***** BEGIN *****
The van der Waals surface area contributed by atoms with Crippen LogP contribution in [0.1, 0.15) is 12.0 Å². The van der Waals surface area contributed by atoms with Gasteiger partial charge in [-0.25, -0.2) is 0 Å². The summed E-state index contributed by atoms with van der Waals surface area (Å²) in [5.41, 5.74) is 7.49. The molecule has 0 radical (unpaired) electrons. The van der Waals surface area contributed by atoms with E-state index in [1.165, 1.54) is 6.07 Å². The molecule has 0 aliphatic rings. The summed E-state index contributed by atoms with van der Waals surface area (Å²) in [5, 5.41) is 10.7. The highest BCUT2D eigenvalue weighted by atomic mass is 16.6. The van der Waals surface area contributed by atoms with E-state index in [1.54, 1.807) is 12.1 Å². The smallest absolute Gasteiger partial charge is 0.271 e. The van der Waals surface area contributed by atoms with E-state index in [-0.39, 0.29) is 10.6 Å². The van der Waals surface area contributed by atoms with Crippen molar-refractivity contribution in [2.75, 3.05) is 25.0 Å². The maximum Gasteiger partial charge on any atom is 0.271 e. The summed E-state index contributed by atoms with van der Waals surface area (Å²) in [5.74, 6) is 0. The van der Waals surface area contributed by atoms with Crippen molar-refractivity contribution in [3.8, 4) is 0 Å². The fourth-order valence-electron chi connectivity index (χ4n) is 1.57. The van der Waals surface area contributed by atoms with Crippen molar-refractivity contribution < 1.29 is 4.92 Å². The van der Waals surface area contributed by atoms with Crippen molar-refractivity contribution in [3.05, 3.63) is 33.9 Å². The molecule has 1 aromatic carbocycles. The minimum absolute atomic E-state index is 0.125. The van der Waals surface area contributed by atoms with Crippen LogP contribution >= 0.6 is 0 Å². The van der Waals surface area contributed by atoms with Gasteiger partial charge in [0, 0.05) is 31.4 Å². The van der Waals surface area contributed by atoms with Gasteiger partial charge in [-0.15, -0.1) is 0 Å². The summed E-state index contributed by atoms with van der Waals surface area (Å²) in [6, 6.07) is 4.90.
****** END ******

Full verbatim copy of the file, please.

The van der Waals surface area contributed by atoms with Crippen LogP contribution in [0.1, 0.15) is 12.0 Å². The van der Waals surface area contributed by atoms with Gasteiger partial charge in [-0.25, -0.2) is 0 Å². The summed E-state index contributed by atoms with van der Waals surface area (Å²) in [5.41, 5.74) is 7.49. The molecule has 0 radical (unpaired) electrons. The van der Waals surface area contributed by atoms with E-state index in [1.165, 1.54) is 6.07 Å². The molecule has 0 aliphatic rings. The summed E-state index contributed by atoms with van der Waals surface area (Å²) in [5, 5.41) is 10.7. The highest BCUT2D eigenvalue weighted by atomic mass is 16.6. The van der Waals surface area contributed by atoms with E-state index in [1.54, 1.807) is 12.1 Å². The smallest absolute Gasteiger partial charge is 0.271 e. The van der Waals surface area contributed by atoms with E-state index in [-0.39, 0.29) is 10.6 Å². The van der Waals surface area contributed by atoms with Crippen molar-refractivity contribution in [2.75, 3.05) is 25.0 Å². The maximum Gasteiger partial charge on any atom is 0.271 e. The summed E-state index contributed by atoms with van der Waals surface area (Å²) in [5.74, 6) is 0. The van der Waals surface area contributed by atoms with Crippen molar-refractivity contribution in [3.8, 4) is 0 Å². The fourth-order valence-electron chi connectivity index (χ4n) is 1.57. The van der Waals surface area contributed by atoms with Crippen molar-refractivity contribution < 1.29 is 4.92 Å². The van der Waals surface area contributed by atoms with Crippen molar-refractivity contribution in [3.05, 3.63) is 33.9 Å². The molecule has 1 aromatic carbocycles. The minimum absolute atomic E-state index is 0.125. The van der Waals surface area contributed by atoms with Crippen LogP contribution >= 0.6 is 0 Å². The van der Waals surface area contributed by atoms with Gasteiger partial charge in [0, 0.05) is 31.4 Å². The van der Waals surface area contributed by atoms with Gasteiger partial charge in [-0.15, -0.1) is 0 Å². The summed E-state index contributed by atoms with van der Waals surface area (Å²) in [6, 6.07) is 4.90.